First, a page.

Wednesday, 18 May 2011

Forever changes

Recently, another blogger, who shall remain nameless, berated me (indirectly) for having a “fear of change” and displaying a negative attitude towards what he regarded as positive developments in the licensed trade. He didn’t extend the courtesy of linking directly to me, so I will reciprocate.

Perhaps I am guilty of being resistant to change, but isn’t that what a curmudgeon is supposed to do anyway? If you don’t like what it says on the can, don’t reach for the tin-opener.

But I think at times the nostalgic aspect of this blog rather passes people by. I may well think it’s a sad thing that the Colliers Arms at Hartshead Pike is no longer with us, but I wouldn’t hold it out as a model of how a pub should be run in 2011. And (whisper it softly) I may occasionally be guilty of exaggerating a tad for effect.

Back in 2003 I wrote a piece musing on change, in which I said:
Change is an unavoidable feature of life, and it often seems that the pace of change gets ever faster. It’s also part of human nature that as you grow older, you will recall with regret the things that have been lost, while viewing with suspicion any new-fangled innovations. Thus people become, well, a touch curmudgeonly. People’s view of the world tends to be formed in the period when they entered the world as young adults, and they view any deviation from that state of affairs in a negative light.
And to some extent that will always hold true.

But it often seems to me that those berating others for “fear of change” are themselves just as guilty of cherrypicking between those changes they approve of, and those they don’t. You wonder whether those who say that people should accept the smoking ban and move on would take the same attitude towards the Beeching Axe or the current government’s tuition fees policy.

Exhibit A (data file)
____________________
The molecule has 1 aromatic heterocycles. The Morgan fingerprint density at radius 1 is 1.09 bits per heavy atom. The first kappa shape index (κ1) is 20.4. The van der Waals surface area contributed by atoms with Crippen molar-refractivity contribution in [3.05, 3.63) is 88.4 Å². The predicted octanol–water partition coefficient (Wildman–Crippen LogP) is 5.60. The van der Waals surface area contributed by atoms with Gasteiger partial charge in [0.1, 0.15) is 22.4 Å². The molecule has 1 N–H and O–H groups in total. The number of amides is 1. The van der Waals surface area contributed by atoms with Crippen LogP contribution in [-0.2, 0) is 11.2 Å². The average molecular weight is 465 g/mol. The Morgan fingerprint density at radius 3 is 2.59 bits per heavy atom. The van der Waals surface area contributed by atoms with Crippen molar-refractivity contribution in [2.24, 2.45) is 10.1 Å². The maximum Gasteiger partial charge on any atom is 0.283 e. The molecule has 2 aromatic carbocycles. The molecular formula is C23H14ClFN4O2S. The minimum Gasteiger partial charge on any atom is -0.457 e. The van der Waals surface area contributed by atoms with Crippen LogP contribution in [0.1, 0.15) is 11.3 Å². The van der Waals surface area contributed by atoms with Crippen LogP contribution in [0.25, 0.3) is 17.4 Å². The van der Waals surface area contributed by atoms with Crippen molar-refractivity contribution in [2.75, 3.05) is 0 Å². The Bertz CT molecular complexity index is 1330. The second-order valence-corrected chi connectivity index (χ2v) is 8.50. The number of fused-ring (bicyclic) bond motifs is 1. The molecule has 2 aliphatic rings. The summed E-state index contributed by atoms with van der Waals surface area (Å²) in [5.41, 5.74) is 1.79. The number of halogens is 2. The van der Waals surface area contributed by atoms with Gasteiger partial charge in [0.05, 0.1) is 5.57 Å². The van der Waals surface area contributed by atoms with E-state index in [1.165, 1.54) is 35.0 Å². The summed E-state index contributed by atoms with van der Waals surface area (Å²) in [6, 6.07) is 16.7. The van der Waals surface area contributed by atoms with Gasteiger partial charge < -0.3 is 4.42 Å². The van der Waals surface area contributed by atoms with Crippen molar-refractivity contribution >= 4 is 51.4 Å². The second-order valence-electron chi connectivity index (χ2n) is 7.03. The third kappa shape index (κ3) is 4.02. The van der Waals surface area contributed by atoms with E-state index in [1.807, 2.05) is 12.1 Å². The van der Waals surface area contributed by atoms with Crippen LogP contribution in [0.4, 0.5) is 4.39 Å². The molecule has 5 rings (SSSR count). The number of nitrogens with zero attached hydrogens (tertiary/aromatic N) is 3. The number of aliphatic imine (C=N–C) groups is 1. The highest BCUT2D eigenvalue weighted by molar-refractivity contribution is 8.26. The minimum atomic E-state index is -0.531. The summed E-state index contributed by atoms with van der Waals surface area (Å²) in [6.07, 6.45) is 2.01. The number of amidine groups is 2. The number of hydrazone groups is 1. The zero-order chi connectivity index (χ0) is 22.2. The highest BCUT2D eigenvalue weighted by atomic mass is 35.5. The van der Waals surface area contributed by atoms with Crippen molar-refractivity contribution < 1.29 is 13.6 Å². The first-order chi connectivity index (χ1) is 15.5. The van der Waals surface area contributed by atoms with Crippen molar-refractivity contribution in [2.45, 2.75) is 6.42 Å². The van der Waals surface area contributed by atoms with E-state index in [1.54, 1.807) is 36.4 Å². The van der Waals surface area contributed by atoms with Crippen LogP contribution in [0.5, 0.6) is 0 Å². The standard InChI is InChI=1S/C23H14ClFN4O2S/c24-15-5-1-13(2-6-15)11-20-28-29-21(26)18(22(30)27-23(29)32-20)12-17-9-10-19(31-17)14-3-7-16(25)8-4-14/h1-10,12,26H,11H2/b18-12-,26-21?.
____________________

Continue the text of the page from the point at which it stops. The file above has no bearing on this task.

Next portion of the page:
1. Ah yes, l posted on that thread. The thing that amazed me was as the owner of said bar in which he said he suffered from the second hand smoke and had to use an inhaler ... refused to change.

    He easily could've changed his bar to smoke-free and at that time when there was no smoking ban in place he no doubt would've made a fortune as all the non-smokers would've flocked to his bar :)

    'Change' must be only ok if someome else makes the changes for you. Mustn't make the change by yourself as that obviously fills one with fear ... of change.

  2. Change too often involves throwing the baby away with the bath water. I think few of us fear evolution but thoroughly hate those occasions when all that went before is wilfully destroyed for the sake of 'a new order'.
    Typical of this was the destruction of the Grammar/Secondary Modern education system and more recently the smoking ban.
    Did pubs serve a social function and did they provide privacy for many adult behaviours? I think it is sad to see activities such as smoking forced out of the privacy of 4 walls into the full view of all. Even controlled social drinking has been driven out of those same 4 walls due to horrific pricing (£3.15 for a pint of Tetleys) and is replaced with soulless, uncontrolled but much cheaper home drinking.

  3. Trouble is Mudgie, the nostalgia it too often rather well hidden by all the hand wringing doom and gloom.

    Don't Curmudgeons ever lighen up a bit?

  4. When something improves, John, I'll let you know...

  5. There's nothing wrong with "change" per se, but change for the sake of change? I'm with you Mudgie.

    I can never understand why people after buying say a victorian house and then proceed to knock out the chimneys, remove internal walls to make open plan, remove all the decorative mouldings, put in suspended ceilings to "modernise".

    If people want to live in a modern house, buy a new build up the road.
    There's nothing wrong with a little modernising if it's in keeping with the over all style, but some of the remodelling is akin to stone cladding, pvc gutters, and a raft of sky dishes on the exterior of Buckingham palace.

  6. Oh dear, the reactionaries are all out in force today.

  7. Reactionary = someone who doesn't support banning everything


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